Thursday, August 23, 2012

Samurai, geisha, ghosts & mountains: Edo prints in all their splendor

University of Virginia Art Museum.
Continuing with Tuesday's theme of wondrous woodblock prints from Japan's Edo period, here's a slideshow Salon did of an exhibit at the Minneapolis Institute of Arts. It culminates with a modern interpretation by Iona Rozeal Brown of Katsukawa Shunei's "The Actor Ichikawa Komazto III," 1791 (left).
"One for the Money, Two Faux the Show (Still Pimpin')," 2006

10 comments:

  1. "Frog and Morning Glories" is a lovely hidden object game. "Maple trees" has a Western style perspective. But what does "pictures of the floating world" refer to?

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    1. http://en.wikipedia.org/wiki/Ukiyo-e
      This is a good introduction. Also just google the word ukiyo-e in Google images and prepare for some stunning visions!

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  2. Hokusai's waterfall is utterly gorgeous. Along with Hiroshige, some of the best art the world has seen. As much as I should like anything called "Punk Ebizo", I just couldn't:( It falls flat trying to follow such classic pieces.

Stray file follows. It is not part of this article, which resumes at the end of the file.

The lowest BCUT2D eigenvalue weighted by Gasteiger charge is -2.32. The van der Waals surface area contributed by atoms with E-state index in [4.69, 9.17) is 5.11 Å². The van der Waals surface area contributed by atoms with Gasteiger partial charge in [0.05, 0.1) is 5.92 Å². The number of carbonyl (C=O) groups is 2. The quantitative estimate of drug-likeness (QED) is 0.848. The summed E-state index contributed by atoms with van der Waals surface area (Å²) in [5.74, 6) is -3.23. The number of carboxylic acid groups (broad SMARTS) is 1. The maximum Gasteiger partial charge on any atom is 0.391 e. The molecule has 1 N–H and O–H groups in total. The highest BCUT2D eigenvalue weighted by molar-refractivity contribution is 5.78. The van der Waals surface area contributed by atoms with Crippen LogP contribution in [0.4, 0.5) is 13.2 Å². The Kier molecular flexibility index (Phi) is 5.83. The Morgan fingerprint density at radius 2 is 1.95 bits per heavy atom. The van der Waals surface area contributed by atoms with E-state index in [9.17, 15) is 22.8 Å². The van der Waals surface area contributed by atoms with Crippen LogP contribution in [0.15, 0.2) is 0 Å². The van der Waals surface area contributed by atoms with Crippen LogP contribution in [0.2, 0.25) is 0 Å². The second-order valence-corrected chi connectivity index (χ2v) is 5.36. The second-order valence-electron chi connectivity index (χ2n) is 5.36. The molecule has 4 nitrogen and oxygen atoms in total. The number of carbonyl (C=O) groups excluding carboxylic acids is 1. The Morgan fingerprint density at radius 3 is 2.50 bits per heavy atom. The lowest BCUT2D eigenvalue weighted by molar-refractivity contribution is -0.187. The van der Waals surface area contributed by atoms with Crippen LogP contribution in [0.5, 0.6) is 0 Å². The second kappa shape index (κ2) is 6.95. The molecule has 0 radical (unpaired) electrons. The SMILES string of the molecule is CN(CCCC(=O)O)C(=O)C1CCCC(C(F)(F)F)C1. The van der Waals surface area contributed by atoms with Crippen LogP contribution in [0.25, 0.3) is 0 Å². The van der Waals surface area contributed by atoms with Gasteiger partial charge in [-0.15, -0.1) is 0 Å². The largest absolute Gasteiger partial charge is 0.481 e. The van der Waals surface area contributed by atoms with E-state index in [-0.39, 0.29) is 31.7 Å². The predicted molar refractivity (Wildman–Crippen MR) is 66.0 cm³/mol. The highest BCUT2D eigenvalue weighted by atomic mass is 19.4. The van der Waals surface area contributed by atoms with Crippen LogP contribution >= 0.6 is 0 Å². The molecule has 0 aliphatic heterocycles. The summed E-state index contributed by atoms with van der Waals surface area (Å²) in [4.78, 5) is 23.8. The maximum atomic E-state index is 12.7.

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    1. I agree with the difficulty of liking "Punk Ebizo". Images form a language because of their associations in the mind. The associations that come with the dress and manner of a "punk" are in disharmony with the Ukiyo-e style, so the result troubles more than it pleases.
      "One Hundred Tales" reminds me of "Strange Stories from a Chinese Studio", on my shelf. A fascinating collection of ghost and fox spirit tales.

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    2. Hokusai was downright astonishing. Can't get enough of him!

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  3. I think the Katsushika Hokusai, "The Manor's Dishes" from "One Hundred Tales" in pretty neat.

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    1. I can't figure out what or where the dishes are!

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    2. The legend concerns a maid who breaks valuable dishes, for which she is bound and thrown down an old well by her master. The dishes are just visible along the throat of the ghost.

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    3. Thank you, kind sir or madam! A little bit of exegesis always helps us appreciate the art.

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  4. So often in life the right thing to do is not only the hardest but it also seems to hurt the most..

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